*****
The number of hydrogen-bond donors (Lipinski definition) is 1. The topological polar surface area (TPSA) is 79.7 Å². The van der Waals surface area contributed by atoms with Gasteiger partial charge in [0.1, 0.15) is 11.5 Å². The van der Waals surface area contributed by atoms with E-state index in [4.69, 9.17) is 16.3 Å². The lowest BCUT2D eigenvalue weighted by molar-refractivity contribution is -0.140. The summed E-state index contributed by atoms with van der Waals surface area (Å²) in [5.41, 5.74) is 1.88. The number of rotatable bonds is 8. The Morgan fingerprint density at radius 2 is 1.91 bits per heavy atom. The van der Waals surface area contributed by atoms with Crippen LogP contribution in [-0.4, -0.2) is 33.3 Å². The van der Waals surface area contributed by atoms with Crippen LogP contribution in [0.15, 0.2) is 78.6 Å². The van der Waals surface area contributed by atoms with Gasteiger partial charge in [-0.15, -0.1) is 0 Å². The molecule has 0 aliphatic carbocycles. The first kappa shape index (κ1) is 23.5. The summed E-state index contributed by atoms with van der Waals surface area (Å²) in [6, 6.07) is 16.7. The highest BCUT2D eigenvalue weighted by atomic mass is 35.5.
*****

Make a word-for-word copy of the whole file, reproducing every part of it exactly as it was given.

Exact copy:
The number of hydrogen-bond donors (Lipinski definition) is 1. The topological polar surface area (TPSA) is 79.7 Å². The van der Waals surface area contributed by atoms with Gasteiger partial charge in [0.1, 0.15) is 11.5 Å². The van der Waals surface area contributed by atoms with E-state index in [4.69, 9.17) is 16.3 Å². The lowest BCUT2D eigenvalue weighted by molar-refractivity contribution is -0.140. The summed E-state index contributed by atoms with van der Waals surface area (Å²) in [5.41, 5.74) is 1.88. The number of rotatable bonds is 8. The Morgan fingerprint density at radius 2 is 1.91 bits per heavy atom. The van der Waals surface area contributed by atoms with Crippen LogP contribution in [-0.4, -0.2) is 33.3 Å². The van der Waals surface area contributed by atoms with Crippen LogP contribution in [0.15, 0.2) is 78.6 Å². The van der Waals surface area contributed by atoms with Gasteiger partial charge in [-0.15, -0.1) is 0 Å². The molecule has 0 aliphatic carbocycles. The first kappa shape index (κ1) is 23.5. The summed E-state index contributed by atoms with van der Waals surface area (Å²) in [6, 6.07) is 16.7. The highest BCUT2D eigenvalue weighted by atomic mass is 35.5.